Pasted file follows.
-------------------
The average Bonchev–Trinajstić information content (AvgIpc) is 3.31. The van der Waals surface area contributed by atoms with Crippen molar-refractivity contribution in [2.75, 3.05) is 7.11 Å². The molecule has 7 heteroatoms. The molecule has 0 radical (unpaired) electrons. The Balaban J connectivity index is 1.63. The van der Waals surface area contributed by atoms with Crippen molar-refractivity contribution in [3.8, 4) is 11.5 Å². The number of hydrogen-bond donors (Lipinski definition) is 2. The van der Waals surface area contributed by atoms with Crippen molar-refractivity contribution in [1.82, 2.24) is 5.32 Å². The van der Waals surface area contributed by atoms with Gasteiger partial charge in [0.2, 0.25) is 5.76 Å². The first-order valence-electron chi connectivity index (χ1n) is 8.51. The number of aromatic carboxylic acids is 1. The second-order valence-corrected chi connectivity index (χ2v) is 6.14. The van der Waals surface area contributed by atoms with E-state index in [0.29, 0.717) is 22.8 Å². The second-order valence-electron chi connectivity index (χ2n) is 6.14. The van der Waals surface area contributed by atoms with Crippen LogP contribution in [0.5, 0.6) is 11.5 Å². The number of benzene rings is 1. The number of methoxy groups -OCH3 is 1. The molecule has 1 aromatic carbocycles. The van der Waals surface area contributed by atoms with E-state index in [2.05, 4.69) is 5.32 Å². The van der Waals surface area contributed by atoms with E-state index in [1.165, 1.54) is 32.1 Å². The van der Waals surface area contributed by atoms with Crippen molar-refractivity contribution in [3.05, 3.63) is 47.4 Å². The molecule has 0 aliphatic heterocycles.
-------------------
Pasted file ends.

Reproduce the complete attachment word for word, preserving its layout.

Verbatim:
The average Bonchev–Trinajstić information content (AvgIpc) is 3.31. The van der Waals surface area contributed by atoms with Crippen molar-refractivity contribution in [2.75, 3.05) is 7.11 Å². The molecule has 7 heteroatoms. The molecule has 0 radical (unpaired) electrons. The Balaban J connectivity index is 1.63. The van der Waals surface area contributed by atoms with Crippen molar-refractivity contribution in [3.8, 4) is 11.5 Å². The number of hydrogen-bond donors (Lipinski definition) is 2. The van der Waals surface area contributed by atoms with Crippen molar-refractivity contribution in [1.82, 2.24) is 5.32 Å². The van der Waals surface area contributed by atoms with Gasteiger partial charge in [0.2, 0.25) is 5.76 Å². The first-order valence-electron chi connectivity index (χ1n) is 8.51. The number of aromatic carboxylic acids is 1. The second-order valence-corrected chi connectivity index (χ2v) is 6.14. The van der Waals surface area contributed by atoms with E-state index in [0.29, 0.717) is 22.8 Å². The second-order valence-electron chi connectivity index (χ2n) is 6.14. The van der Waals surface area contributed by atoms with Crippen LogP contribution in [0.5, 0.6) is 11.5 Å². The number of benzene rings is 1. The number of methoxy groups -OCH3 is 1. The molecule has 1 aromatic carbocycles. The van der Waals surface area contributed by atoms with E-state index in [2.05, 4.69) is 5.32 Å². The van der Waals surface area contributed by atoms with E-state index in [1.165, 1.54) is 32.1 Å². The van der Waals surface area contributed by atoms with Crippen molar-refractivity contribution in [3.05, 3.63) is 47.4 Å². The molecule has 0 aliphatic heterocycles.